Keepers at the zoo in Worms, Rhineland-Palatinate, said that they tried introducing Gertrud to the rhea babies after their father failed to take care of them properly.
“She's just really relaxed,” zookeeper Karina Decker said on Thursday.
Gertrud has been taking care of the chicks for around six weeks and taught them to drink and to peck for food.
Rhea are flightless birds that grow to around 1.5 metres tall when they reach adulthood – so Gertrud might find herself rushing to keep up with her new brood in very short order.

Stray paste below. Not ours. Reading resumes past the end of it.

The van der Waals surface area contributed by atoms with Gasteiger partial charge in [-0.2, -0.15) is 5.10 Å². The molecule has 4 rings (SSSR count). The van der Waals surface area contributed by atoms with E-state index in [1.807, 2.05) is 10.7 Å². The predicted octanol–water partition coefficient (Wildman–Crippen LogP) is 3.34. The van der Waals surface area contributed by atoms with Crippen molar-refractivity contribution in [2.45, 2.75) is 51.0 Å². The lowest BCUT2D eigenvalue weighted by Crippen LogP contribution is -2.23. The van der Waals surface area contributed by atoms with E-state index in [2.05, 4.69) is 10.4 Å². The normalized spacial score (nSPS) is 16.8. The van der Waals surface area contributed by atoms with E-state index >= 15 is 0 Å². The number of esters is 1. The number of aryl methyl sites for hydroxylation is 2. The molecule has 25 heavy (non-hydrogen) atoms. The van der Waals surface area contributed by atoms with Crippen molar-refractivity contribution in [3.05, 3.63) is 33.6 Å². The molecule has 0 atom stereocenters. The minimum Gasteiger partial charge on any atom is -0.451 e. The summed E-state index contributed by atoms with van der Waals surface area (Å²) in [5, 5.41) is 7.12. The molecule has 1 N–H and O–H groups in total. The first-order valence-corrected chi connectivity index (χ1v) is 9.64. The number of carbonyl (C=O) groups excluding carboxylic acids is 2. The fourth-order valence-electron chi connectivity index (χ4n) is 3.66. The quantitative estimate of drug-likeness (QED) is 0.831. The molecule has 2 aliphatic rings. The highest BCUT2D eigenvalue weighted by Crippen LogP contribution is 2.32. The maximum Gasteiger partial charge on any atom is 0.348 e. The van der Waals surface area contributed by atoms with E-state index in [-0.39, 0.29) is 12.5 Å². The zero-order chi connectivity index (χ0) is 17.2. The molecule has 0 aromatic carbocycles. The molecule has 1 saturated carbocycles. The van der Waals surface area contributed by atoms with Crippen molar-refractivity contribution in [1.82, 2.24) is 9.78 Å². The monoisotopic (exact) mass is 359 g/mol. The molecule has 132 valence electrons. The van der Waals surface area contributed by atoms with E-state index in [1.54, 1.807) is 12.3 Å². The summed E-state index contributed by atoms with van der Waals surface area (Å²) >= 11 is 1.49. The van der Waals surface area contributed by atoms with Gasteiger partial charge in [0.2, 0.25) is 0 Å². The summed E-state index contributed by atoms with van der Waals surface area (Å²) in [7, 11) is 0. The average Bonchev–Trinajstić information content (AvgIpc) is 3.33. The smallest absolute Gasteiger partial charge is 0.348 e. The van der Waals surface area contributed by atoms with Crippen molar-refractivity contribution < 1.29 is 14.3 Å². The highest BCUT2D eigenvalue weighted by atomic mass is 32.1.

Male birds are usually responsible for incubating the eggs and raising the chicks among the rhea, which are native to South America.
“Everything was just normal at the beginning,” Decker explains of the abandoned chicks.
But after the first few chicks emerged from their eggs, the male rhea would no longer allow them into his nest.
Since there were storms approaching and the chicks wouldn't have survived a soaking at such a tender age, the zookeepers had to intervene by bringing the chicks indoors.
One of the zoo workers then had the bright idea of bringing Gertrud from home to stand in for the father – and the rhea ended up making her one of their own.